There are a variety of methods of spatial navigation. The most cognitively challenging, and perhaps most effective, is termed place or true spatial learning. The ability to create spatial maps required for successful navigation using place learning seems to be influenced by sex hormones. However, the effect of sex hormones on cognitive performance may also depend on specific parameters of the spatial task. For example, estrogen tends to improve general memory aspects but impair spatial mapping aspects of performance. Additionally, factors such as motivation, sensory ability, and/or stress may be influenced by sex hormones, in turn altering performance on spatial navigation tasks. This study examined the strategies underlying performance of male rats in several versions of the Morris water maze, a standard test for spatial ability in rats. Gonadectomized rats were given either estradiol benzoate (E2), dihydrotestosterone (DHT), or vehicle (VEH) and tested under the following conditions: (1) a cued navigation version of the water maze involving neither memory nor spatial mapping; (2) a true spatial mapping version of the water maze involving no memory component; and 3) a probe test of memory retention. There was no effect of sex hormones on memory or on secondary performance-related factors such as motor or sensory effects. However, DHT­ treated animals performed significantly better than both E2 and VEH-treated groups on the spatial mapping task. Subsequent experiments examined the aspects of the spatial mapping task that were sensitive to DHT. It appears that DHT-treated rats may be more sensitive to learning of intramaze and extramaze cues. A preliminary experiment to test whether DHT’s effects are mediated by actions at androgen receptors or due to its conversion to androstanediol was inconclusive.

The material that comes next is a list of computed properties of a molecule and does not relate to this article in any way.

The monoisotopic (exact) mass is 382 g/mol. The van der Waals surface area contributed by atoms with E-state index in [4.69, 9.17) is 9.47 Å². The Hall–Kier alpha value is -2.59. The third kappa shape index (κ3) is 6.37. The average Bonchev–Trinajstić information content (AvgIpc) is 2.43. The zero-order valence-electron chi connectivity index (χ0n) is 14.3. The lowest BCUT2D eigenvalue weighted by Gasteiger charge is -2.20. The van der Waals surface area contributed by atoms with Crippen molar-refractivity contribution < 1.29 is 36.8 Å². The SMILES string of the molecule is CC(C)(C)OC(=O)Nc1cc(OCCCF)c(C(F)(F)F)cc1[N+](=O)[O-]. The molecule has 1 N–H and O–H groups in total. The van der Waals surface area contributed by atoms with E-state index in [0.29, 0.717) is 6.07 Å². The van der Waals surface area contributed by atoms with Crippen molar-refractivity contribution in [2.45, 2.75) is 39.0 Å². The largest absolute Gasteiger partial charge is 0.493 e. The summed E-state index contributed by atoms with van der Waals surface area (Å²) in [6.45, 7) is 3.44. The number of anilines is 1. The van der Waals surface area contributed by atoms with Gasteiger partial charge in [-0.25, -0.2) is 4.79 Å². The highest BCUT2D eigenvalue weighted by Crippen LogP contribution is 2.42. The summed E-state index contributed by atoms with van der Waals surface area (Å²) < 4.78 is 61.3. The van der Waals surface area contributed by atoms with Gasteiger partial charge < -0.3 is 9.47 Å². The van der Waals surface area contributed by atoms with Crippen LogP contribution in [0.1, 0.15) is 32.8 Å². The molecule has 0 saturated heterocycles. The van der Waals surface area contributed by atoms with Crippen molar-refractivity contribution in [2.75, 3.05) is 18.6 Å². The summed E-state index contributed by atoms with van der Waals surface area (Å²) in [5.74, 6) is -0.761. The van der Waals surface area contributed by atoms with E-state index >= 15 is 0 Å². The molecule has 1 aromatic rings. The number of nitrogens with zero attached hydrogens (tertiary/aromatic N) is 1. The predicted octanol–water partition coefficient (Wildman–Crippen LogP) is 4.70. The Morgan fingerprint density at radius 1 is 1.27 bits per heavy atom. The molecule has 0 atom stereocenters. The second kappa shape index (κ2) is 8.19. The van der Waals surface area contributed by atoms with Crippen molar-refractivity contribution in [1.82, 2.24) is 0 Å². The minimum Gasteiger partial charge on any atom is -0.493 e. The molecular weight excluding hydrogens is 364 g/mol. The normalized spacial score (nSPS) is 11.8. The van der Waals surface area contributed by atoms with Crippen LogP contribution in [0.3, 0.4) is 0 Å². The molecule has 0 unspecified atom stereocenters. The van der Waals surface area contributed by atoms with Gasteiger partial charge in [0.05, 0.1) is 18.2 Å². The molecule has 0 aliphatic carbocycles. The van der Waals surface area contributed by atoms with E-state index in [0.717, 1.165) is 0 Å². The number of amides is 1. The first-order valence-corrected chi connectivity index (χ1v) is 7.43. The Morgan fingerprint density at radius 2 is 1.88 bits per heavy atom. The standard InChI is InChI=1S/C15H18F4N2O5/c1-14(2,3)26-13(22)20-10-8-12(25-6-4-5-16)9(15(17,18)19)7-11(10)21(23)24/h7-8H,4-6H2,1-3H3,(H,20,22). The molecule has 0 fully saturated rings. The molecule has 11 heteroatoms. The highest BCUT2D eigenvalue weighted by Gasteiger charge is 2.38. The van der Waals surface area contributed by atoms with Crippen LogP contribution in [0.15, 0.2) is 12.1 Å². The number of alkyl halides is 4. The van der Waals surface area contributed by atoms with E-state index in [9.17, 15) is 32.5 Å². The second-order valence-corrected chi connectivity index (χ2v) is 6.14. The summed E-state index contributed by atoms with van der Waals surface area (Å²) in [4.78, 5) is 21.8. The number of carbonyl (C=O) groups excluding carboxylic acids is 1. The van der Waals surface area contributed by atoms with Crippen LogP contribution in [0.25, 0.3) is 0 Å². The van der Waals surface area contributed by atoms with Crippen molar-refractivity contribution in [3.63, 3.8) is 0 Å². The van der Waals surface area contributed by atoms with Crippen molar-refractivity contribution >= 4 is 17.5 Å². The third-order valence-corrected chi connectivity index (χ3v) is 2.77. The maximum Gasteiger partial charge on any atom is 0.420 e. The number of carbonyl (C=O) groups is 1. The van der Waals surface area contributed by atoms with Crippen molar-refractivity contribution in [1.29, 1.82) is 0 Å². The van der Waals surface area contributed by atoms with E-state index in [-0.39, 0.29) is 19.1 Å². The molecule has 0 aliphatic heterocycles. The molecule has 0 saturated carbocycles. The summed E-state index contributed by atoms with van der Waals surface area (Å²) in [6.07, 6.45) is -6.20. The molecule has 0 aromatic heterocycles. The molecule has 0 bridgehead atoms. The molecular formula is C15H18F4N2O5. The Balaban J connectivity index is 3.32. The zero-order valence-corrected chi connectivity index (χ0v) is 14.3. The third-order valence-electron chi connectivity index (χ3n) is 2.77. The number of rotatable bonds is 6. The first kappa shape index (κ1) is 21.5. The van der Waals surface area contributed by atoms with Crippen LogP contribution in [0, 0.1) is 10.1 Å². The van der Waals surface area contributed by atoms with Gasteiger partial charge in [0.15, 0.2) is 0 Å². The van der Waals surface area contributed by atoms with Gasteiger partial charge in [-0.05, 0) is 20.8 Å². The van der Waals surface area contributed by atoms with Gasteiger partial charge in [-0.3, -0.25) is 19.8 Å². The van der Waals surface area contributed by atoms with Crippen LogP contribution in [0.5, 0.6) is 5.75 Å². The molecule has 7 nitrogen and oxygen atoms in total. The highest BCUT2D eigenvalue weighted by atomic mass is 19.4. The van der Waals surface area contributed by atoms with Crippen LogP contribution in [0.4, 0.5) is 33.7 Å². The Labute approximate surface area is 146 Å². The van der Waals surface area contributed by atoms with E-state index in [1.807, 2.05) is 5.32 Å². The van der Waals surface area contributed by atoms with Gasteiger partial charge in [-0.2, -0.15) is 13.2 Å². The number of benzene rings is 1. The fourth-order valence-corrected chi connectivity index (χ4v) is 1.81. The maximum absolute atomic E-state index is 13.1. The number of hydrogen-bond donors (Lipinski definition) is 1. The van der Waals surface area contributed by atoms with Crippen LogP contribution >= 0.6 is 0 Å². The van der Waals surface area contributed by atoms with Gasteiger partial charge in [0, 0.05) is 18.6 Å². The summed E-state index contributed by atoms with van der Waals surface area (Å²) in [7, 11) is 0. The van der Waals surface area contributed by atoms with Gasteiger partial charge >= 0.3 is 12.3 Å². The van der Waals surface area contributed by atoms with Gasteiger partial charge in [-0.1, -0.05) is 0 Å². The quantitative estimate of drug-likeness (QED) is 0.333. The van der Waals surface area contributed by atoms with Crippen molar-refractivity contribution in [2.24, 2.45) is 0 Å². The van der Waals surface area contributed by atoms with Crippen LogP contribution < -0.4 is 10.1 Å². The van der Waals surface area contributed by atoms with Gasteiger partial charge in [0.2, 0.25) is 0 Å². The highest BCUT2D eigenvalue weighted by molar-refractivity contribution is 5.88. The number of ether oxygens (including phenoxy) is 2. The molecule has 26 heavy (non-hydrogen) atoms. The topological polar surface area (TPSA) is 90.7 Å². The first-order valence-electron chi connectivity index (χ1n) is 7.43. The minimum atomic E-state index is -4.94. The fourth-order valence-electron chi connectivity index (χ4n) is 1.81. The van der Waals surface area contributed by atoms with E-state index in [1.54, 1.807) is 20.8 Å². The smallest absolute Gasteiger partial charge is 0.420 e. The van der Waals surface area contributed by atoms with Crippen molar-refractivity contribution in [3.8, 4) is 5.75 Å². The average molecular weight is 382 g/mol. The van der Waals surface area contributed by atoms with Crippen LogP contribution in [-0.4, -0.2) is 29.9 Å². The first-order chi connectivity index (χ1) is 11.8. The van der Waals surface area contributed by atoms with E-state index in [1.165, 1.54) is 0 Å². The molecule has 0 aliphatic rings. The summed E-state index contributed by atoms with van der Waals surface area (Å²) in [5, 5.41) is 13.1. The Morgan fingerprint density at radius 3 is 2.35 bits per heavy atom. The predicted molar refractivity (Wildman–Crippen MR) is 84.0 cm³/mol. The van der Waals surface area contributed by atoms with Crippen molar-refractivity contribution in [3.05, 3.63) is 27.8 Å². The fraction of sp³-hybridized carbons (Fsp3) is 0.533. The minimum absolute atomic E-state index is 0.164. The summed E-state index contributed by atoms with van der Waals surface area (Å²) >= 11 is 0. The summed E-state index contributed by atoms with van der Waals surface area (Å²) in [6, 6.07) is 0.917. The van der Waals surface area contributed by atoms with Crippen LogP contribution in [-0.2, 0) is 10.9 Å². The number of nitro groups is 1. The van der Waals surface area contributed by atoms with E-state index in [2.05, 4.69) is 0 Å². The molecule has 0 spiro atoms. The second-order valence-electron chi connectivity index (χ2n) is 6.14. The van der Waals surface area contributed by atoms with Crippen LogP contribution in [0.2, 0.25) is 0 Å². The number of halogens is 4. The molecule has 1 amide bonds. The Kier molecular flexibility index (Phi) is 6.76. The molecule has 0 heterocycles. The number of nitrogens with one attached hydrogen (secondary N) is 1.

Ability of competitive and non-competitive NMDA antagonists to ameliorate akinesia in 6-OHDA lesioned rats

Ryan Harris (Neuroscience)

Advisor: John Kelsey

Glutamate-induced overactivity in the basal ganglia is one of the mechanisms believed to underlie akinesia associated with human Parkinson’s disease (PD).  This study explored the prospect of treating PD by administering N-methyl-d-aspartate (NMDA) glutamate antagonists as a monotherapy or as an adjuvant to L-Dopa.  Forelimb akinesia in unilaterally 6-OHDA lesioned rats, as measured by stepping tests, bears a direct similarity to the limb akinesia experienced by Parkinson’s patients, and thus, serves as a useful model.  Consistent with previous results from our lab,  Experiment 1 demonstrated that the lesions decreased stepping with the contralateral paw, and that the non-competitive NMDA antagonist dizocilpine (MK-801) at a dose of .3 mg/kg increased stepping in the affected paw.  In Experiments 2 and 3, L-Dopa (1-16 mg/kg) and competitive NMDA antagonist CPP (1.5-6.25 mg/kg) dose dependently improved stepping with the affected paw.  The L-Dopa/CPP combinations, at all doses, failed to improve stepping more than either drug alone, and no drug completely normalized stepping.  This study demonstrates the potential usefulness of NMDA antagonists as monotherapy in treating akinesia associated with Parkinson’s, but also acknowledges that that there appears is an upper limit to the degree of improvement that L-Dopa and the NMDA antagonists produce in the stepping paradigm, either alone or in combination. Future studies should focus on more selective NMDA antagonists that might be capable of producing even greater improvement.